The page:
How Schools Could Use Tech to Address Pandemic

Rob Enderle

The swine flu pandemic, now at Level 5, according to the WHO, is spreading, schools are being closed down, and we need to protect those who are under our care. My last post on this was focused more on companies; this one is focused more on schools and educational institutions. The problem with the way these institutions are set up is that lots of children are placed in close proximity, they touch themselves and each other more than adults do, they generally don't behave responsibly, and there are frequent activities (like sports) that bring children from multiple schools together. The end result is that a virus like this one could cut through a child population very quickly and be very difficult to contain without closing the related institutions. Technology has never been more capable of dealing with this problem, nor more timely.


Where There Is Connectivity


A variety of conference tools like WebEx, GoToMeeting and are free or have 30-day free trials that could be used to connect students and their teachers. Setting up the students may require someone to go from home to home to help them configure the related services, but slides, videos and voice can all be carried over these services, which easily scale to relatively large class sizes. The tools aren't that difficult to use and most provide online tutorials designed to get luddites through the process. By using these, classes don't have to be suspended; they can continue.


PC Cameras


One of the problems with children, and adults, using these kinds of tools is that they aren't being supervised and may do things they aren't supposed to. PC video cameras can be used to monitor children. This likely should be done more by the parents than by the teachers, even though there are products like Megameeting that can visually connect up to 16 people into an interactive conference where folks can see each other. One of the big problems will be parents who have to go to work and depended on schools to babysit their children. Here the right answer probably is working at home alongside the child. (Another reason for Internet cameras, incidentally, is that there has been a lot of coverage of burglars being caught on home video cameras. With the economic conditions the way they are, having one of these things is making more sense. Just up the street from where I live, a home was hit and about $85,000 of property and jewelry stolen.)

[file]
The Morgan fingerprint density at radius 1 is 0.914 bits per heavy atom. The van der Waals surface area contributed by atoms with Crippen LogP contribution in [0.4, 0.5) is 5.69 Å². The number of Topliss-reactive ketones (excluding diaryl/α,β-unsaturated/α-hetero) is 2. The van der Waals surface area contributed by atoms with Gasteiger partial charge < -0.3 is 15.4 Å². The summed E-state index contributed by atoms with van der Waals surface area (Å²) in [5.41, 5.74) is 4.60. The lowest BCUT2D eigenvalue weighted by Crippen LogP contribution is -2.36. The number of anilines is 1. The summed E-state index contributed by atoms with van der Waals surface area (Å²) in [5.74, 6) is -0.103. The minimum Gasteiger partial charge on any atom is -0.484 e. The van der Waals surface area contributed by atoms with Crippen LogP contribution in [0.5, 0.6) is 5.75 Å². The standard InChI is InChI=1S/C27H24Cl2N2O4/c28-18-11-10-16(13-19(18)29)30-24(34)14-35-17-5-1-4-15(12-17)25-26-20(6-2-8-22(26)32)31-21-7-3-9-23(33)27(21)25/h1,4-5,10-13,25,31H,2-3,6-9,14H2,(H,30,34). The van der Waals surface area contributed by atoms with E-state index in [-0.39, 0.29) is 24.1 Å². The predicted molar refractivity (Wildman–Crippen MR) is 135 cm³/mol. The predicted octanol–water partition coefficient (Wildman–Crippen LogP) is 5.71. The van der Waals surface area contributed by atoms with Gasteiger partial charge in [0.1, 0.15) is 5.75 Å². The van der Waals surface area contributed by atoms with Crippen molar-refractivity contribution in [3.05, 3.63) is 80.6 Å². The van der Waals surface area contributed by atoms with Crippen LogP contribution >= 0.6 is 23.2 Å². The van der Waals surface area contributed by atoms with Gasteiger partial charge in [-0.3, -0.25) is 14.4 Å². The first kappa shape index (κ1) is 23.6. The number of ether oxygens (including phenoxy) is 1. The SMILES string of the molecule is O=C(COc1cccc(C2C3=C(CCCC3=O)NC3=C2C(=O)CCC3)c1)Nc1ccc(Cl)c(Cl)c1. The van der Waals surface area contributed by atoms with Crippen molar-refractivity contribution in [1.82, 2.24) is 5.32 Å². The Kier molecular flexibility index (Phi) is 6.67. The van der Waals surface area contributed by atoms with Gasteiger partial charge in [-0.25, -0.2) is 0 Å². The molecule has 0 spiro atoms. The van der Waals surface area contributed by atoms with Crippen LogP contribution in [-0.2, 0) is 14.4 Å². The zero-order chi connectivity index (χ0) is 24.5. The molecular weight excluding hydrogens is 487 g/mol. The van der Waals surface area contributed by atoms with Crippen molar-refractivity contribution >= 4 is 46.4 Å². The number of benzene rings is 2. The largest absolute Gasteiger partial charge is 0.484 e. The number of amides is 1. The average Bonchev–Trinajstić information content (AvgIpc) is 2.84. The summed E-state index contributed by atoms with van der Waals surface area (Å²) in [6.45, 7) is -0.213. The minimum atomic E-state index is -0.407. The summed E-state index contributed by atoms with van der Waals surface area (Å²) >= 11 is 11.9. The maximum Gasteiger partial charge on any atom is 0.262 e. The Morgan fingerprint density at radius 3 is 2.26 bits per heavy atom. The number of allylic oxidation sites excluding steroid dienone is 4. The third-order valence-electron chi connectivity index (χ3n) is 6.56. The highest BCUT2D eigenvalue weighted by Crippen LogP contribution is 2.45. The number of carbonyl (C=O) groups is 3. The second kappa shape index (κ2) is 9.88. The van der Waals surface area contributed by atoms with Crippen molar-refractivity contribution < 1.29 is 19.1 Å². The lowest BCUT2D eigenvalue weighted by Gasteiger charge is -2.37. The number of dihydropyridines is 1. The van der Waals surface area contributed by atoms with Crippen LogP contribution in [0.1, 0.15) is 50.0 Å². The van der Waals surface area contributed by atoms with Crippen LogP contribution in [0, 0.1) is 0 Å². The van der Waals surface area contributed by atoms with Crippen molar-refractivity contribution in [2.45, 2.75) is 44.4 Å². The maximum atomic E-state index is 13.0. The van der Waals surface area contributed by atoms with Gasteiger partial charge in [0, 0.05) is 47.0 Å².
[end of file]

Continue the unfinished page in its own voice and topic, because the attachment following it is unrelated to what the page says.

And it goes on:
Podcasting and Audio Conferencing


How about when there isn't the needed connectivity? Podcasting is relatively easy and cheap, and most kids have access to an iPod or other MP3 player. The lessons can be taped and provided in a series. with the teacher (properly protected) making house calls or using the mail to deliver the class material. (It probably makes sense to have someone actively checking on children in case the virus takes out the parent leaving the child alone and sick). Podcasting tools are inexpensive, and memory cards and CDs cheap allowing for the transfer of the material, which could contain videos and class exorcises, to be both cheap and relatively easy. There are even services designed just for education like Boomgar that are available.


Wrapping Up


Whether you are a parent or a teacher, there is nothing more important than keeping children safe. Education performs two roles: teaching the children and babysitting them. Technology that the school system and child may have already purchased can be used to address these needs. Even in economically challenged areas, the phone and some creative thinking may be all that is needed to ensure both needs are met.

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